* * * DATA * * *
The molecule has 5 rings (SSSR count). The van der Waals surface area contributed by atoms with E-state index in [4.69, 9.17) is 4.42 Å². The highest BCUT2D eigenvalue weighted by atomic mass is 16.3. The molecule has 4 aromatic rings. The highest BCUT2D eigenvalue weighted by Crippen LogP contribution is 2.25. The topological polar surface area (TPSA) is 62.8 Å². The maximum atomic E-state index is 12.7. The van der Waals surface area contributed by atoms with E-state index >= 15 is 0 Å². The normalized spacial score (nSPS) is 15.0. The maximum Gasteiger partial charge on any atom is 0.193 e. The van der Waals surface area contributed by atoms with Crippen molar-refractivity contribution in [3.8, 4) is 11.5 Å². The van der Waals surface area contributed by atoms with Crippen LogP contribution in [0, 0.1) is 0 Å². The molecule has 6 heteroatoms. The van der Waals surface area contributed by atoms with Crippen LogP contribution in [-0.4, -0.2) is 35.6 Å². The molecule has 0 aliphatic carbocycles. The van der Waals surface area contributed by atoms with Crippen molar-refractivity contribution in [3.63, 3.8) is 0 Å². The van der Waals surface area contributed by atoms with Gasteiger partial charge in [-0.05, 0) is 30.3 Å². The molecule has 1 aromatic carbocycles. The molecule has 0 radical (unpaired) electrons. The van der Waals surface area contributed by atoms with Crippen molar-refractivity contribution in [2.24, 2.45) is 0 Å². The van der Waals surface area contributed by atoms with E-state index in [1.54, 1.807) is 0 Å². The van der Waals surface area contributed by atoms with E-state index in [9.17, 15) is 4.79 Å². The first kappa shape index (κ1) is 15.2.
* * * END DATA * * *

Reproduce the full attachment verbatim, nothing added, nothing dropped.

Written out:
The molecule has 5 rings (SSSR count). The van der Waals surface area contributed by atoms with E-state index in [4.69, 9.17) is 4.42 Å². The highest BCUT2D eigenvalue weighted by atomic mass is 16.3. The molecule has 4 aromatic rings. The highest BCUT2D eigenvalue weighted by Crippen LogP contribution is 2.25. The topological polar surface area (TPSA) is 62.8 Å². The maximum atomic E-state index is 12.7. The van der Waals surface area contributed by atoms with E-state index >= 15 is 0 Å². The normalized spacial score (nSPS) is 15.0. The maximum Gasteiger partial charge on any atom is 0.193 e. The van der Waals surface area contributed by atoms with Crippen molar-refractivity contribution in [3.8, 4) is 11.5 Å². The van der Waals surface area contributed by atoms with Crippen LogP contribution in [0, 0.1) is 0 Å². The molecule has 6 heteroatoms. The van der Waals surface area contributed by atoms with Crippen LogP contribution in [-0.4, -0.2) is 35.6 Å². The molecule has 0 aliphatic carbocycles. The van der Waals surface area contributed by atoms with Crippen molar-refractivity contribution in [3.63, 3.8) is 0 Å². The van der Waals surface area contributed by atoms with Gasteiger partial charge in [-0.05, 0) is 30.3 Å². The molecule has 1 aromatic carbocycles. The molecule has 0 radical (unpaired) electrons. The van der Waals surface area contributed by atoms with Crippen molar-refractivity contribution in [2.24, 2.45) is 0 Å². The van der Waals surface area contributed by atoms with E-state index in [1.54, 1.807) is 0 Å². The van der Waals surface area contributed by atoms with E-state index in [9.17, 15) is 4.79 Å². The first kappa shape index (κ1) is 15.2.